Extending the schema
In this post we continue the process of refining the knowledge indexing schema based upon the Outline of Knowledge (OoK) and the Universal Decimal Classification (UDC), by now adding new categories to the framework through both combination and extension. This will bring the schema into a workable quasi-final form ready to be implemented.
Continue reading “‘The Sum Total of All Human Knowledge’, Part V”
Refining the schema
In the previous post in this series, we had arrived at the possibility of utilising a rigorous alphanumerical schema for indexing human knowledge based upon the temporal sequencing of the time-line of Cosmic Evolution and the through-line of Big History. This sequence was originally considered (Part I) as the most natural way to index knowledge disciplines, as it is both intuitively powerful (Part II), and based on the quasi-objective observable parameter of rising complexity over the course of cosmic time. Here we shall start to flesh out and fill in that indexing with an actual numerical scheme, based upon the final choice (Part III) of a combination of the Outline of Knowledge (OoK) from Encyclopedia Britannica (Adler 1994), and the Universal Decimal Classification (UDC) (UDC Consortium 2022).
Continue reading “‘The Sum Total of All Human Knowledge’, Part IV”
Scoping the territory
In the previous post in this series, we saw how the astronomer Carl Sagan outlined the process of “15 billion years of Cosmic Evolution” in the final episode of the TV series Cosmos (1980). He referred to our “tracing that long path” by which the “star stuff” of which we are made eventually arose to consciousness here on the Planet Earth, and how we have now begun “contemplating the stars” and to “wonder about our origins”. Elsewhere—indeed, in the opening segment of the very first episode of Cosmos—he observed that “we are a way for the Cosmos to know itself”. And it is to that Cosmos and our quest to make sense of and organise our knowledge about it, that we now turn.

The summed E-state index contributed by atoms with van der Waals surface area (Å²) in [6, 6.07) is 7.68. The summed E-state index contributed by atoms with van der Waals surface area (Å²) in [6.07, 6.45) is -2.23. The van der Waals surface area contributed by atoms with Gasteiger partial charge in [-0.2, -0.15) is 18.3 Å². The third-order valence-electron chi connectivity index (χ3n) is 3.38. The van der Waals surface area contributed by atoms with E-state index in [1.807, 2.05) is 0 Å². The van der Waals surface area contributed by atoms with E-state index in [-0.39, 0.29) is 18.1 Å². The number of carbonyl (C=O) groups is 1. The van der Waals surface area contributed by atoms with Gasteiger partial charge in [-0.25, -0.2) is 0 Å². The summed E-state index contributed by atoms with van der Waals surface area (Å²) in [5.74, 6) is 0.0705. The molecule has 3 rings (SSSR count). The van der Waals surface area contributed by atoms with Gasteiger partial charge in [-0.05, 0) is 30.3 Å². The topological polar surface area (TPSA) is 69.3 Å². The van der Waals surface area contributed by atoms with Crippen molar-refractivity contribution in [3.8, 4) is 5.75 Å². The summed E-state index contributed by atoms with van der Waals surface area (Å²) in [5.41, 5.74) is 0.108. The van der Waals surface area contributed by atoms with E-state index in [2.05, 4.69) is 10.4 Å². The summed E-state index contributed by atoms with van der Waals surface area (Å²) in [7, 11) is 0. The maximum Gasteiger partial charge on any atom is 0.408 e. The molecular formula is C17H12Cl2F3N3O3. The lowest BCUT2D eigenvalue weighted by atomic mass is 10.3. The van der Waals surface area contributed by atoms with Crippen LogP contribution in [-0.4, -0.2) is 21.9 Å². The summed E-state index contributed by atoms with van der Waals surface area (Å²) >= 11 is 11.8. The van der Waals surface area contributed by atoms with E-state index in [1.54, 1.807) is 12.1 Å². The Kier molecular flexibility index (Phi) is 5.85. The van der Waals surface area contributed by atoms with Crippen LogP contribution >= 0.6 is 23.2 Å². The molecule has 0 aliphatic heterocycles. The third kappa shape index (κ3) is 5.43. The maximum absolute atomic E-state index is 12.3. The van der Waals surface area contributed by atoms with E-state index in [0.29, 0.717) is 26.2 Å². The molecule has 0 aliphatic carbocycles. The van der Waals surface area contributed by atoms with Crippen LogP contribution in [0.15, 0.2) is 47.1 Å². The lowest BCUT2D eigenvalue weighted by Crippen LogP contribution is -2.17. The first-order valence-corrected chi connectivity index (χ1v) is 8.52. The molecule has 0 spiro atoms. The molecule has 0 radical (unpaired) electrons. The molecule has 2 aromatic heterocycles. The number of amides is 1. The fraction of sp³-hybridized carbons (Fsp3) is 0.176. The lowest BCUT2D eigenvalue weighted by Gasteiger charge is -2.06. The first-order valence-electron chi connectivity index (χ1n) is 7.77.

Continue reading “‘The Sum Total of All Human Knowledge’, Part II”
Finding our place in space and time
As noted in the earlier post describing heuristic principles for scanning, for most of the run of the Master of Strategic Foresight at Swinburne we used to say—to new students starting in the first unit—that Futures Studies begins with ‘the sum total of all human knowledge’ (Hayward, Voros, and Morrow 2012, p184), before it then asks, whether implicitly or explicitly: “now what?” It would therefore seem to make sense, then, to have some way of organising the sum total of all human knowledge into some sort of more-or-less coherent schema, in order that one might begin to get to grips with what is, after all, merely the starting point of the vast multidisciplinary field of Futures Studies (FS).
Continue reading “‘The Sum Total of All Human Knowledge’, Part I”